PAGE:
COVID-19 highlights the importance of connections
Social isolation remains a challenge for many, including those living with MS, as the world continues to feel the impact of COVID-19.
For people living with MS, a number of services are likely to have been impacted, and face to face communications is limited, says Mr Potter.
“A lot of us actively participate in peer support groups where other folks with MS and ourselves get together on a regular basis. We provide psychosocial supports to each other and information sharing about our journeys and the different treatments that we’ve had and during the pandemic, all that came to an absolute halt...
“It was not just with peer support groups but with things like our health professional team, including doctors, neurologists, pharmacies, Allied Health professionals we might use, you name it.”
Ms Mackechnie from MS Australia agrees adding, “I think [COVID-19] has highlighted the importance of connections for people with MS, but I think it also has highlighted how easy it can be to become socially isolated people who are not living with MS. I think it has been a bit of a reality check for many people in terms of remembering the importance of social connections. We sort of take it for granted.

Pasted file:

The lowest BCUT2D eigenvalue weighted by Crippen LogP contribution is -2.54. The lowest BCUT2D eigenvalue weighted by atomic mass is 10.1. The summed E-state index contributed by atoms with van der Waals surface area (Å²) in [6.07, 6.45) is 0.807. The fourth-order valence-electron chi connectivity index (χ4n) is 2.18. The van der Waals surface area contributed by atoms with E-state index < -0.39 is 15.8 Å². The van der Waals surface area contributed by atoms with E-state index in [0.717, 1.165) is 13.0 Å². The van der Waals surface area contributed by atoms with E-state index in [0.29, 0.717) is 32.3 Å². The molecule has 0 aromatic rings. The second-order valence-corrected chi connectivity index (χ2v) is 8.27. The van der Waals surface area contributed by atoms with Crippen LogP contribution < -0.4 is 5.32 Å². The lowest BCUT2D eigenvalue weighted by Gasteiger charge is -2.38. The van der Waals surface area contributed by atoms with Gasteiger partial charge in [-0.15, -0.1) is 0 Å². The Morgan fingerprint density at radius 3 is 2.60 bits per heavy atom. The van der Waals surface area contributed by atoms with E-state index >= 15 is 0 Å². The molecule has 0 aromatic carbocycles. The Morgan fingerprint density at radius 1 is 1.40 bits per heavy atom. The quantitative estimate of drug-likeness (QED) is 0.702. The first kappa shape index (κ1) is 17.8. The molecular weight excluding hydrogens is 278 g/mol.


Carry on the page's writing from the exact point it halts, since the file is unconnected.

“I think it’s made people not living with MS or not living with disability actually remember to make that bit more effort to actually connect with other people.
“I would be encouraging everyone to remember that being at home doesn’t mean you need to be isolated.”
Mr Potter says that MS can be isolating and now more then ever technology can be used to bridge the gap of isolation.
He adds, “You can be managing very well something like MS, but it can be exceptionally isolating and a lonely journey sometimes, and that’s certainly been the sense the last few months for men and [others] that I’ve been in contact with.
“Whether it is with partners, with family, with work, with your health professionals, we all need those solid relationships to keep ourselves on the up and up, motivated and healthy not only physically, neurologically but also psychologically.”
For the latest updates on how COVID-19 is impacting the disability sector visit our dedicated COVID-19 information page.
What are your tips for staying connected with those around you? Tell us in the comments below or send an email to [email protected].